Jan 11, 2004
Messages
6,487
In-n-teresting.

Of course, the lift force that a given rotor produces depends on two things: disk angle of attack and the aircraft's airspeed. If your rotor produces "too much lift" at a given airspeed, you move the stick forward until it makes just enough lift for level cruise (assuming that's what you want). If you "run out" of forward stick travel at only 70 with an offset gimbal head, something unusual is going on. The blade airfoil section might have extra reflex that twists more pitch into the advancing blade as it goes faster (keeping in mind it that, as the gyro speeds up, the advancing blade experiences higher and higher airspeeds, while the retreating blade experiences lower and lower airspeeds). This "extra blowback" effect is certainly better than the opposite, which would tend to induce airspeed runaway.

When you examine your rotor head, you might simulate a rotor thrustline coming down from the center of the teeter bolt, angled forward at its lower end by, say, 3 degrees compared to the vertical axis of the head. See if this line passes ahead of, or behind, the pitch pivot. Ideally, it'll land aft of the pivot. If it lands forward of the pivot, then that, too, could produce the behavior that the manufacturer reports.

I'm attaching a scan of an old article by Chuck Beaty that illustrates the operation of the Bensen-style gimbal head with trim spring and excess offset. Hope the Forum program doesn't choke on the file size.
 

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Brian Jackson

Platinum Member
Joined
Jul 17, 2004
Messages
3,095
Location
Hamburg, New Jersey USA
Aircraft
GyroBee Variant - Under Construction
Saved the files and will pore over them this weekend. I am also surveying/3D modeling the head and doing an accurate profile plot of the blade section. Will have some real-world numbers to share and analyze soon. The head needed to be precisely modeled anyway to work out the geometry of the overhead stick and its linkage.

I seem to be saying 'thank you Doug' a lot lately. There's still much to learn about such deceptively simple looking contraptions, and the expert advice is sure appreciated. I'm also very thankful Todd let the Forum stay up. Can't imagine someone trying to do this on their own.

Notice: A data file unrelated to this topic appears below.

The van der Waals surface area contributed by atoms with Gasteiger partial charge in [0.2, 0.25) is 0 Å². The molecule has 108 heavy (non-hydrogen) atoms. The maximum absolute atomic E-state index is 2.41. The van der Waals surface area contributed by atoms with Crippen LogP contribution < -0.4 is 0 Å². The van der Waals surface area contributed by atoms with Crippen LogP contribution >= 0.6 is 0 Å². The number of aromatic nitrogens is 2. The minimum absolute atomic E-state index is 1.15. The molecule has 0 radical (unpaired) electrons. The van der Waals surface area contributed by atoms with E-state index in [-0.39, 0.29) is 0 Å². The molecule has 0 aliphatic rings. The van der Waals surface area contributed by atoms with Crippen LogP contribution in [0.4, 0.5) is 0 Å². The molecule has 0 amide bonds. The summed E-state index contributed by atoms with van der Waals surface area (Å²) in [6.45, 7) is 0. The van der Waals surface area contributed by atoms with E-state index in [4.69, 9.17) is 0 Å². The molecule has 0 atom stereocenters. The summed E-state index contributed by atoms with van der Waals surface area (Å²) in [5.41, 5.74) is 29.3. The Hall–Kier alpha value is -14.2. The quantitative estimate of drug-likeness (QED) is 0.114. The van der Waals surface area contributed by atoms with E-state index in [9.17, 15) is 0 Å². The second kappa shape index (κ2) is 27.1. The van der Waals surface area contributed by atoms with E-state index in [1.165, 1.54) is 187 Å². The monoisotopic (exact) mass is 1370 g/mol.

wolfy

Gold Supporter
Joined
Dec 19, 2013
Messages
671
Location
western australia
Hi John.

It has one double-row bearing listed as '3206 A-2RS1TN9/MT333'. The teeter block is four-bearing + bushing which is replacing the existing bushed-only type teeter block that came with the blades and hub bar. This head is used on two-place ships and beefier than what I've seen used on most 'Bee designs. I have worked with the factory to make sure the blades and the head are suited for the mission and AUW.

If the mission from the start had been 'fast and powerful' I may have chosen different blades. I kinda went the opposite direction, wanting the ship to be a platform for learning rotor management. (Yes, physics nerd). Gyro-Tech Poland made a set of now-discontinued high-lift carbon blades I was able to purchase. Their Vne = 70 MPH, so she's not going to be a speed demon. The ship will be intentionally heavier than UL to keep blade loading in the range needed.

Next up: finish machining the vertical strut mast attachments. Have progress photos to share when they are complete and installed. Starting to feel pretty good about this project. Just didn't realize it'd be years in the making.
I may have missed it Brian if already posted, but what blade loading are you aiming for?

wolfy